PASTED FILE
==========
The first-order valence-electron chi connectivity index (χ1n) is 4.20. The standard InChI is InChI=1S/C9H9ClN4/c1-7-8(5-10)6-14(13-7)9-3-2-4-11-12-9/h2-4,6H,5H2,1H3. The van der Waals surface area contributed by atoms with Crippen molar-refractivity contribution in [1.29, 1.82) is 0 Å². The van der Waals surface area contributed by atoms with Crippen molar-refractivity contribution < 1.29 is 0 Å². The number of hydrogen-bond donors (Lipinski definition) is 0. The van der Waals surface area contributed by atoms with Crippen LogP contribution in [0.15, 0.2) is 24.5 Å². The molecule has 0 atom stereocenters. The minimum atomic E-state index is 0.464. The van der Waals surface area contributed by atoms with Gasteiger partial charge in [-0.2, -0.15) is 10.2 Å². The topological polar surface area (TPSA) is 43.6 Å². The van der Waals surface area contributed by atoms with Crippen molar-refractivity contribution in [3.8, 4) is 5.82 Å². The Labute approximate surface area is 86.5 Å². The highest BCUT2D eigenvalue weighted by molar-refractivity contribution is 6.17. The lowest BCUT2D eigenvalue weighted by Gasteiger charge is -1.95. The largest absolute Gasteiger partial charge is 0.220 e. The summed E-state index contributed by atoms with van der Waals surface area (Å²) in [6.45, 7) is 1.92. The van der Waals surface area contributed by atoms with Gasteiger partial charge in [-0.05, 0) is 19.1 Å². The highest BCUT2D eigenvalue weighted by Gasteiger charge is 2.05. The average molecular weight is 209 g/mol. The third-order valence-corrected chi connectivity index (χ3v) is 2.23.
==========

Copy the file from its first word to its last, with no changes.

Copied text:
The first-order valence-electron chi connectivity index (χ1n) is 4.20. The standard InChI is InChI=1S/C9H9ClN4/c1-7-8(5-10)6-14(13-7)9-3-2-4-11-12-9/h2-4,6H,5H2,1H3. The van der Waals surface area contributed by atoms with Crippen molar-refractivity contribution in [1.29, 1.82) is 0 Å². The van der Waals surface area contributed by atoms with Crippen molar-refractivity contribution < 1.29 is 0 Å². The number of hydrogen-bond donors (Lipinski definition) is 0. The van der Waals surface area contributed by atoms with Crippen LogP contribution in [0.15, 0.2) is 24.5 Å². The molecule has 0 atom stereocenters. The minimum atomic E-state index is 0.464. The van der Waals surface area contributed by atoms with Gasteiger partial charge in [-0.2, -0.15) is 10.2 Å². The topological polar surface area (TPSA) is 43.6 Å². The van der Waals surface area contributed by atoms with Crippen molar-refractivity contribution in [3.8, 4) is 5.82 Å². The Labute approximate surface area is 86.5 Å². The highest BCUT2D eigenvalue weighted by molar-refractivity contribution is 6.17. The lowest BCUT2D eigenvalue weighted by Gasteiger charge is -1.95. The largest absolute Gasteiger partial charge is 0.220 e. The summed E-state index contributed by atoms with van der Waals surface area (Å²) in [6.45, 7) is 1.92. The van der Waals surface area contributed by atoms with Gasteiger partial charge in [-0.05, 0) is 19.1 Å². The highest BCUT2D eigenvalue weighted by Gasteiger charge is 2.05. The average molecular weight is 209 g/mol. The third-order valence-corrected chi connectivity index (χ3v) is 2.23.